DES MOINES, IOWA — TITLE: "Creating Jobs."
LENGTH: 30 seconds
AIRING: In Iowa broadcast television markets and on cable in the leadoff caucus state.
KEY IMAGES: Republican presidential candidate Rick Perry narrates this ad, aimed at presenting the Texas governor as a prolific jobs creator. It begins with Perry facing the camera and claiming he will create at least 2.5 million new jobs as president. It cuts away to shots of Perry meeting with factory and construction workers, as Perry says "In Texas we've created over one million new jobs while the rest of the nation lost over two million." It moves to shots of oil rigs, while Perry says: "I'll start by opening American oil and gas fields" and goes on to argue that eliminating "President Obama's regulations that hurt other sources of domestic energy like coal and natural gas...will create jobs and reduce our reliance on oil from countries that hate America."
ANALYSIS: Perry's first ad of the 2012 campaign comes as he also trots out a sweeping tax and entitlement program proposal and reinforces his campaign staff in an attempt to stabilize his candidacy, after a steady drop in national polls. His promise of new jobs is an effort to portray confidence based on his record in Texas. However, his claim is modest, considering the scale of U.S. unemployment today.
There are nearly 14 million Americans out of work in the United States. Reaching Perry's goal would bring unemployment from its current 9.1 percent to 7.5 percent, but still well above the 5.5 percent most economists consider consistent with a healthy economy.
It would be a vast improvement over what's happened since Democratic President Barack Obama took office in 2009. Since then, the economy has lost 2.2 million jobs. But the U.S. economy would have a long way to go, even if Perry were to reach his goal. The economy has 6.6 million fewer jobs than it did when the recession began in December 2007.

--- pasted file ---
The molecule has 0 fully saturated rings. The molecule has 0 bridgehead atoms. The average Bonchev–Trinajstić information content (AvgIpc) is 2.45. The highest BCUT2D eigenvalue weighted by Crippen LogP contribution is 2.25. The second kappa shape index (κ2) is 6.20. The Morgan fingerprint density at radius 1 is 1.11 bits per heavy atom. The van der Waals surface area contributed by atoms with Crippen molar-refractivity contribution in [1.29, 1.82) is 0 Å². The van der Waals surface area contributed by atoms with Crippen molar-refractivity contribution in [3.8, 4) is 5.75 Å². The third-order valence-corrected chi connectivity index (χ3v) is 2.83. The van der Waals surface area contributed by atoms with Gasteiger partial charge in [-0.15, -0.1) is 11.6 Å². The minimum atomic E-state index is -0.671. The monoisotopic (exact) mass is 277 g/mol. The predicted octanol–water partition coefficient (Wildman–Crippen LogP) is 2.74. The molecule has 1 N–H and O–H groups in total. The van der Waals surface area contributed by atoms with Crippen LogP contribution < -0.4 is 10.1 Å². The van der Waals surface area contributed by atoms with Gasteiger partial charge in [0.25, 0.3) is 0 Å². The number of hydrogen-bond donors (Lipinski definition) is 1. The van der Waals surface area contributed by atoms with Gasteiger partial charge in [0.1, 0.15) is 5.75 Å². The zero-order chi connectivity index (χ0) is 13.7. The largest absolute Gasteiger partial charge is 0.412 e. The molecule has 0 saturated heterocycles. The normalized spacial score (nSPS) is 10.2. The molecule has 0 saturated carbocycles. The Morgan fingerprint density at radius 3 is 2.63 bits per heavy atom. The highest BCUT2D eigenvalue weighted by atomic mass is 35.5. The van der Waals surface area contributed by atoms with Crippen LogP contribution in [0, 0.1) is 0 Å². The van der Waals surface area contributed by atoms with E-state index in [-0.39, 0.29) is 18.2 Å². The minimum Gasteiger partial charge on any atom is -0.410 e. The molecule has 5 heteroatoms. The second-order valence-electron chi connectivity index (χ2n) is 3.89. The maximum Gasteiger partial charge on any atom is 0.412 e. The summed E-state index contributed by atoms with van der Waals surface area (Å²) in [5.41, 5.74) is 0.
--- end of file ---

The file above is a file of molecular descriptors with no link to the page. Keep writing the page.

Perry has campaigned for more than two months on the ad's central premise: That Texas has added 1 million jobs in his decade as governor and that he is due a significant share of the credit for his administration's agenda of lower taxes, reduced regulation and limits on lawsuits. Perry's chief rival, Mitt Romney, attributes the growth largely to Texas' luck at having an oil and gas industry. Employment in that industry has grown by 60 percent during Perry's tenure.
Other factors in Texas' job growth include the state's affordable housing and low cost of living, which have helped the state's population grow by 20 percent in the past decade.
Perry also points to the Texas Enterprise Fund, an aggressive state economic development incentive he claims has netted 58,000 new jobs since 2003. However, Texas officials put the figure closer to 30,750 new positions.
While Perry says Obama administration rules hurt natural gas, gas production is booming nationally thanks in large part to a drilling technique known as hydraulic fracturing, or "fracking." The technique has been questioned by environmentalists and faces new scrutiny from federal regulators at the Energy and Interior departments and the Environmental Protection Agency. Fracking is currently exempt from federal regulation under the Safe Drinking Water Act.
AP reporter Christopher S. Rugaber in Washington, D.C., contributed to this report.